Posted by on June 20, 2018 at 1:50 pm

Roy Halpin

Roy Halpin, HudCRES.

Okay, I’ll admit it, my post has an intentionally provocative title!
The answer is ‘yes’. Or ‘no’. ‘Possibly’? As ever, it depends on who you ask.
 
During my teaching career – in Sixth Form, Further Education (FE) and Initial Teacher Education (ITE) environments – the working landscape has been transformed from an entirely local, paper-based one to a mixed economy of analogue and digital technologies with huge amounts of collaboration and sharing of materials and ideas.

Microsoft Windows 3.0
 
To put this into perspective, I trained as a school science teacher in 1990, around the same time that Windows 3.0 was released and just a year after the creation of the World Wide Web. It seems a distant world.

A veritable list of digital technologies that have come and gone since then have been described as ‘revolutionary’ and ‘game-changers’, and yet as far as teaching and learning is concerned, would it really matter if we turned it all off?

 
 
Undoubtedly, digital back-office systems are nowadays essential to the running of a school, college or training provider, yet from a trainee teacher’s perspective, the requirements to use digital technology within everyday activity are often at odds with their understanding of effective teaching and learning. The lived experience of trainees often shows a disparity between the use of digital technologies in everyday life and that featuring in their teaching, learning and assessment practice. Notwithstanding specific and specialised teaching environments such as those that advocate blended or fully online situations, or those that actually teach technology as part of their subject matter, the usual, everyday practice of many teachers in FE does not require, or often even consider, digital technology beyond Word and PowerPoint for materials production and viewing. Is this really an issue?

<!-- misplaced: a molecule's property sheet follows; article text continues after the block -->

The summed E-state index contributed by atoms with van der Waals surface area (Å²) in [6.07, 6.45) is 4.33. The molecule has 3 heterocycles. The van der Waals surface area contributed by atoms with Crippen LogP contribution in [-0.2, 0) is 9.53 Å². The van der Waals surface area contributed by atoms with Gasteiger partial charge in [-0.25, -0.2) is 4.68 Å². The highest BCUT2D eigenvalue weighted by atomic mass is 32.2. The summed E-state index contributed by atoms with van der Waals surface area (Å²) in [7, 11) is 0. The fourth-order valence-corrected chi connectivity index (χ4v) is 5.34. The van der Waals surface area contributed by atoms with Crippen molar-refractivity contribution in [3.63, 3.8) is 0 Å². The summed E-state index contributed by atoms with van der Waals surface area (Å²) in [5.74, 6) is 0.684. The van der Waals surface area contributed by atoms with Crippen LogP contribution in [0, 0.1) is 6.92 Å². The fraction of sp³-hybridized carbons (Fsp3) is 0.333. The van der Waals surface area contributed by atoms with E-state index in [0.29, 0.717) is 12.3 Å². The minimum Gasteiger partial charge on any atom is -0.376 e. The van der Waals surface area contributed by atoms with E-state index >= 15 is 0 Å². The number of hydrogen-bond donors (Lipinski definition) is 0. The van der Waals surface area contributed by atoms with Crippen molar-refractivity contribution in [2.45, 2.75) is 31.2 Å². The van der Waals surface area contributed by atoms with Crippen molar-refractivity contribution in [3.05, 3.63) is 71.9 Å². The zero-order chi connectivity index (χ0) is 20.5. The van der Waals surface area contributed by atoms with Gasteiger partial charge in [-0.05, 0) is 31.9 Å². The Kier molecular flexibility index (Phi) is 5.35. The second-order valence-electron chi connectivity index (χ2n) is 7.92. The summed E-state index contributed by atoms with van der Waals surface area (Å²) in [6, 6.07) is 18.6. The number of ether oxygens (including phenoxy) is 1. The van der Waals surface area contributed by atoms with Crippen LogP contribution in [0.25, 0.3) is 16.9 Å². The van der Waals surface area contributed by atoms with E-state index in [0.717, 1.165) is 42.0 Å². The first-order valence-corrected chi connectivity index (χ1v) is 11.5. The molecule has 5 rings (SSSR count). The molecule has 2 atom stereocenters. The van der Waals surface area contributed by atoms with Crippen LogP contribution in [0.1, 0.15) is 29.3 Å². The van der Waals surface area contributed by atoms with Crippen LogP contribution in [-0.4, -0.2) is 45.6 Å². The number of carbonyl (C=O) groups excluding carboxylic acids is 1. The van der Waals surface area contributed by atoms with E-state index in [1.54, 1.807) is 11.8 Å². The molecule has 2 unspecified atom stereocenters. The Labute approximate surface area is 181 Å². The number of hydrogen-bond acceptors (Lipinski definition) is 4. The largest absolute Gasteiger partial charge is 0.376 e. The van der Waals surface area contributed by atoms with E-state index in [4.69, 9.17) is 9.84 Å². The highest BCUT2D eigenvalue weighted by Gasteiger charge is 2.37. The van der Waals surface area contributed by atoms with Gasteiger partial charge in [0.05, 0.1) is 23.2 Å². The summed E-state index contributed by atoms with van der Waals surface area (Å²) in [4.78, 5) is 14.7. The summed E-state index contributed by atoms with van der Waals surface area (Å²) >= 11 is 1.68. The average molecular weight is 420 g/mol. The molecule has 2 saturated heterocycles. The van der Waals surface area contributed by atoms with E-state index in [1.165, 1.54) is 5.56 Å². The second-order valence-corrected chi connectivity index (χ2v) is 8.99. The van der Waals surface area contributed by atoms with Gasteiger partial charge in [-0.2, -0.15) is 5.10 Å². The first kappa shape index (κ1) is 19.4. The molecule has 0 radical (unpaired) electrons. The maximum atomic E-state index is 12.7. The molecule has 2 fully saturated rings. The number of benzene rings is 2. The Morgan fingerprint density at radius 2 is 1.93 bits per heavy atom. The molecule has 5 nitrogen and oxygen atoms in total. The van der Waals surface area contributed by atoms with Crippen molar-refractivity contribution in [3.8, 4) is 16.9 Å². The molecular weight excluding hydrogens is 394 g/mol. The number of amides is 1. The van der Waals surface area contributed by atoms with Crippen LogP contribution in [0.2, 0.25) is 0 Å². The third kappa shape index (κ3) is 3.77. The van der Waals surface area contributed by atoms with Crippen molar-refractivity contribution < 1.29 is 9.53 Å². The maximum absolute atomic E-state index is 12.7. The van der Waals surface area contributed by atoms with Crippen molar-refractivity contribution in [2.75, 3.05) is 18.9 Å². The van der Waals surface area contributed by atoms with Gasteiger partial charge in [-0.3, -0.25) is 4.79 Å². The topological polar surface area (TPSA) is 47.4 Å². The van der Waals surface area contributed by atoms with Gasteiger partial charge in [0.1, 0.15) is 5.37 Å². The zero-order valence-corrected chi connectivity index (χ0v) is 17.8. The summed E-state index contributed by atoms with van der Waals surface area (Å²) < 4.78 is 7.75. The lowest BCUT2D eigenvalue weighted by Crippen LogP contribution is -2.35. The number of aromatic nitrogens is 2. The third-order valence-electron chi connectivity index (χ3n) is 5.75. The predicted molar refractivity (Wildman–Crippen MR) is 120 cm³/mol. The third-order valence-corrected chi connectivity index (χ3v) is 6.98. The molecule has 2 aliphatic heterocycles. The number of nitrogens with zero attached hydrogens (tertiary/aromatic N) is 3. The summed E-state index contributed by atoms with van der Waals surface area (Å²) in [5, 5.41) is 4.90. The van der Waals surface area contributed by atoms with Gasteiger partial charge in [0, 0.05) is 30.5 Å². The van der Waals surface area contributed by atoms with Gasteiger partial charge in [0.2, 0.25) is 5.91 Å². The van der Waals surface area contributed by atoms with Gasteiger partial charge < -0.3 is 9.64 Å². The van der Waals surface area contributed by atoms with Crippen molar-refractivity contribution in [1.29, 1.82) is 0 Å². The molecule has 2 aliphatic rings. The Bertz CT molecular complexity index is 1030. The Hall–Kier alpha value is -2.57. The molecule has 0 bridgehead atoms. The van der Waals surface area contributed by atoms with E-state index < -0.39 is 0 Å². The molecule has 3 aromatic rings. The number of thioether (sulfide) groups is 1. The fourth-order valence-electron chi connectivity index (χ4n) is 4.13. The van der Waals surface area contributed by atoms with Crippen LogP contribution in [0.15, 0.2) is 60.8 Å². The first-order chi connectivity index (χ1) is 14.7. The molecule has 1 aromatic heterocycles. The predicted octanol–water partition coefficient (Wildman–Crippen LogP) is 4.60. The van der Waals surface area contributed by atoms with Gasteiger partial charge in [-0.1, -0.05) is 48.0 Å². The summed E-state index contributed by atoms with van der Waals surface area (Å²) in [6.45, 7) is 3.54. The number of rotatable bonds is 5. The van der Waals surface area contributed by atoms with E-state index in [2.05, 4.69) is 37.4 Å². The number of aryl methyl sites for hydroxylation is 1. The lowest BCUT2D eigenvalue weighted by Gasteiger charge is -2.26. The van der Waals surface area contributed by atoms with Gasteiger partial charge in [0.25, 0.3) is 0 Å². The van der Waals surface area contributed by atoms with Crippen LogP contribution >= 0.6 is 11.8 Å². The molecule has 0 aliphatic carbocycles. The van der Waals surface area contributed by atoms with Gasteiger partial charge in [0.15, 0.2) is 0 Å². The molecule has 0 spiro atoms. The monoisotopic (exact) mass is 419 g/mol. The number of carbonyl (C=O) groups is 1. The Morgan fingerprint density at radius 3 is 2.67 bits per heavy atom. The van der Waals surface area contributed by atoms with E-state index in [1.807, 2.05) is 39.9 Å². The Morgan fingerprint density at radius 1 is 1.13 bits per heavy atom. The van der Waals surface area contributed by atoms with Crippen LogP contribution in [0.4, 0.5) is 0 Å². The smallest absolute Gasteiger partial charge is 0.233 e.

If all of that revolutionary and game-changing technology has really had an impact (a quarter of a century on), then new teachers should surely by now have clarity on their use of technology, underpinned by robust theoretical perspectives and pedagogy?

 

So what are the key messages that (trainee) teachers are getting?

 
We are variously and regularly exhorted to develop and use digital technologies within daily practice (BBC News, 2015; Britland, 2013; Hancock, 2014) and there is an abundance of advice, guidance, software and training purporting to help. There is also a specific push towards the increased use of technology from various pressure groups, NGOs and government bodies. (Attewell, 2015; ETAG, 2014; FELTAG, 2013).
 
TechnologyThe push towards technology use in education is often overt, whilst the rationale for doing so is frequently opaque.
 
Is it that technology is necessary for learning support and pursuit of successful learning outcomes? Is it the development of workplace-ready twenty-first century skills (whatever they might be…)? Or is it perhaps the need to become responsible digital citizens and lifelong learners?
 
Maybe it’s because someone has something to sell? A quick scan of the advertisements for any educational or learning technology will quickly turn up examples promising to make learning or exams easier, more fun or more efficient, for example.

 ‘With their innovation and practicality, many of these [gizmos and gadgets] are poised to enter the classroom and change the way students and teachers learn permanently’ (DeNeen, 2013).

 
Whilst it may be relatively easy to see beyond the marketing and the hype, the notion that learning technologies are somehow integral to modern teaching and learning contexts, and therefore essential, is a powerful one that is readily exploited by the tech industry to drive sales. They use positive language, the language of success.